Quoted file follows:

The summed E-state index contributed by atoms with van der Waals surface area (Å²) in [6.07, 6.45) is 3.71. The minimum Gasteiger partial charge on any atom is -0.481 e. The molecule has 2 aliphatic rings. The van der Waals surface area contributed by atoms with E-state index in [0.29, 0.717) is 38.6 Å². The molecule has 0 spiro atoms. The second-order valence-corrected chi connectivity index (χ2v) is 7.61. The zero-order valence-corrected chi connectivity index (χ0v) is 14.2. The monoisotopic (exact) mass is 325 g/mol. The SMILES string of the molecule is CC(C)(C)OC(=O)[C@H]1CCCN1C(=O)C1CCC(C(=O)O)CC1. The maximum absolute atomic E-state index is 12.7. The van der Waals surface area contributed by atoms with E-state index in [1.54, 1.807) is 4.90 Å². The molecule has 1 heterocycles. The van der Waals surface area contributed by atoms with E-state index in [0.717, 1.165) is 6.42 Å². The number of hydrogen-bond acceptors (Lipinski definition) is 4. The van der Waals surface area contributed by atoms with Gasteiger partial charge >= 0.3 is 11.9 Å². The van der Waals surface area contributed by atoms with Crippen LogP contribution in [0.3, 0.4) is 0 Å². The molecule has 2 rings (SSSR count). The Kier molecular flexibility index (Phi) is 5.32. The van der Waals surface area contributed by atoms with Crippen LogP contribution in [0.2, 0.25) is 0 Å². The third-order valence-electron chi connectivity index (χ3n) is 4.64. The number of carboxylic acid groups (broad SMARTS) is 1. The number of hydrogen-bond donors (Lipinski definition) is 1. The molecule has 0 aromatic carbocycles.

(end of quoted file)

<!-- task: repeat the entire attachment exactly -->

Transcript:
The summed E-state index contributed by atoms with van der Waals surface area (Å²) in [6.07, 6.45) is 3.71. The minimum Gasteiger partial charge on any atom is -0.481 e. The molecule has 2 aliphatic rings. The van der Waals surface area contributed by atoms with E-state index in [0.29, 0.717) is 38.6 Å². The molecule has 0 spiro atoms. The second-order valence-corrected chi connectivity index (χ2v) is 7.61. The zero-order valence-corrected chi connectivity index (χ0v) is 14.2. The monoisotopic (exact) mass is 325 g/mol. The SMILES string of the molecule is CC(C)(C)OC(=O)[C@H]1CCCN1C(=O)C1CCC(C(=O)O)CC1. The maximum absolute atomic E-state index is 12.7. The van der Waals surface area contributed by atoms with E-state index in [1.54, 1.807) is 4.90 Å². The molecule has 1 heterocycles. The van der Waals surface area contributed by atoms with E-state index in [0.717, 1.165) is 6.42 Å². The number of hydrogen-bond acceptors (Lipinski definition) is 4. The van der Waals surface area contributed by atoms with Gasteiger partial charge >= 0.3 is 11.9 Å². The van der Waals surface area contributed by atoms with Crippen LogP contribution in [0.3, 0.4) is 0 Å². The molecule has 2 rings (SSSR count). The Kier molecular flexibility index (Phi) is 5.32. The van der Waals surface area contributed by atoms with Crippen LogP contribution in [0.2, 0.25) is 0 Å². The third-order valence-electron chi connectivity index (χ3n) is 4.64. The number of carboxylic acid groups (broad SMARTS) is 1. The number of hydrogen-bond donors (Lipinski definition) is 1. The molecule has 0 aromatic carbocycles.